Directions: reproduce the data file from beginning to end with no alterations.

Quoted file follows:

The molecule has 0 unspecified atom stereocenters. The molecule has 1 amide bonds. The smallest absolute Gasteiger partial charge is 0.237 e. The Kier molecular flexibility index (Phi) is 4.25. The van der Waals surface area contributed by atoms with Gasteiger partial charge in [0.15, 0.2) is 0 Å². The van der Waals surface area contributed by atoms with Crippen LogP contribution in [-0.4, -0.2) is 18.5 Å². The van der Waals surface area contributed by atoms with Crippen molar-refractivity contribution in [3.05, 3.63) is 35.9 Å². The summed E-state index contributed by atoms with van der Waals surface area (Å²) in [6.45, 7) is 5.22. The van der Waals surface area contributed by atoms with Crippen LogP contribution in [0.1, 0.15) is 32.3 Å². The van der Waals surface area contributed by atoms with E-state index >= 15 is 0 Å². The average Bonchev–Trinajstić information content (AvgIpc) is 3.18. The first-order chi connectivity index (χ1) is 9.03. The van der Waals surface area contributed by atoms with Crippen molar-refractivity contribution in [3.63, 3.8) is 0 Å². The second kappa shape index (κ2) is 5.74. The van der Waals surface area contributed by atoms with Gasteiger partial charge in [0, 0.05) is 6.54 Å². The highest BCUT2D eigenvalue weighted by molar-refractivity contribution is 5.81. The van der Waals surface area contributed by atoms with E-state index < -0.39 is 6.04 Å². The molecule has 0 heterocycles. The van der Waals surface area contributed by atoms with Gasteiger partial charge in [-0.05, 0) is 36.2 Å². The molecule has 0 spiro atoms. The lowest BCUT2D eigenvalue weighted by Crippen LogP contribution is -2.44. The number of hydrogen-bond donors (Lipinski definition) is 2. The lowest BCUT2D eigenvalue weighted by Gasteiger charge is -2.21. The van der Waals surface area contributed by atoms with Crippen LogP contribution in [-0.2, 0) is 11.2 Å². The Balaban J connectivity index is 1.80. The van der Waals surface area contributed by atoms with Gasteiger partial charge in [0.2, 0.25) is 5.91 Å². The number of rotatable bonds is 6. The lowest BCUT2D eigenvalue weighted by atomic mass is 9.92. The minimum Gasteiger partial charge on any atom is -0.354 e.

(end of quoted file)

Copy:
The molecule has 0 unspecified atom stereocenters. The molecule has 1 amide bonds. The smallest absolute Gasteiger partial charge is 0.237 e. The Kier molecular flexibility index (Phi) is 4.25. The van der Waals surface area contributed by atoms with Gasteiger partial charge in [0.15, 0.2) is 0 Å². The van der Waals surface area contributed by atoms with Crippen LogP contribution in [-0.4, -0.2) is 18.5 Å². The van der Waals surface area contributed by atoms with Crippen molar-refractivity contribution in [3.05, 3.63) is 35.9 Å². The summed E-state index contributed by atoms with van der Waals surface area (Å²) in [6.45, 7) is 5.22. The van der Waals surface area contributed by atoms with Crippen LogP contribution in [0.1, 0.15) is 32.3 Å². The van der Waals surface area contributed by atoms with E-state index >= 15 is 0 Å². The average Bonchev–Trinajstić information content (AvgIpc) is 3.18. The first-order chi connectivity index (χ1) is 9.03. The van der Waals surface area contributed by atoms with Crippen molar-refractivity contribution in [3.63, 3.8) is 0 Å². The second kappa shape index (κ2) is 5.74. The van der Waals surface area contributed by atoms with Gasteiger partial charge in [0, 0.05) is 6.54 Å². The highest BCUT2D eigenvalue weighted by molar-refractivity contribution is 5.81. The van der Waals surface area contributed by atoms with E-state index < -0.39 is 6.04 Å². The molecule has 0 heterocycles. The van der Waals surface area contributed by atoms with Gasteiger partial charge in [-0.05, 0) is 36.2 Å². The molecule has 0 spiro atoms. The lowest BCUT2D eigenvalue weighted by Crippen LogP contribution is -2.44. The number of hydrogen-bond donors (Lipinski definition) is 2. The lowest BCUT2D eigenvalue weighted by Gasteiger charge is -2.21. The van der Waals surface area contributed by atoms with Crippen LogP contribution in [-0.2, 0) is 11.2 Å². The Balaban J connectivity index is 1.80. The van der Waals surface area contributed by atoms with Gasteiger partial charge in [0.2, 0.25) is 5.91 Å². The number of rotatable bonds is 6. The lowest BCUT2D eigenvalue weighted by atomic mass is 9.92. The minimum Gasteiger partial charge on any atom is -0.354 e.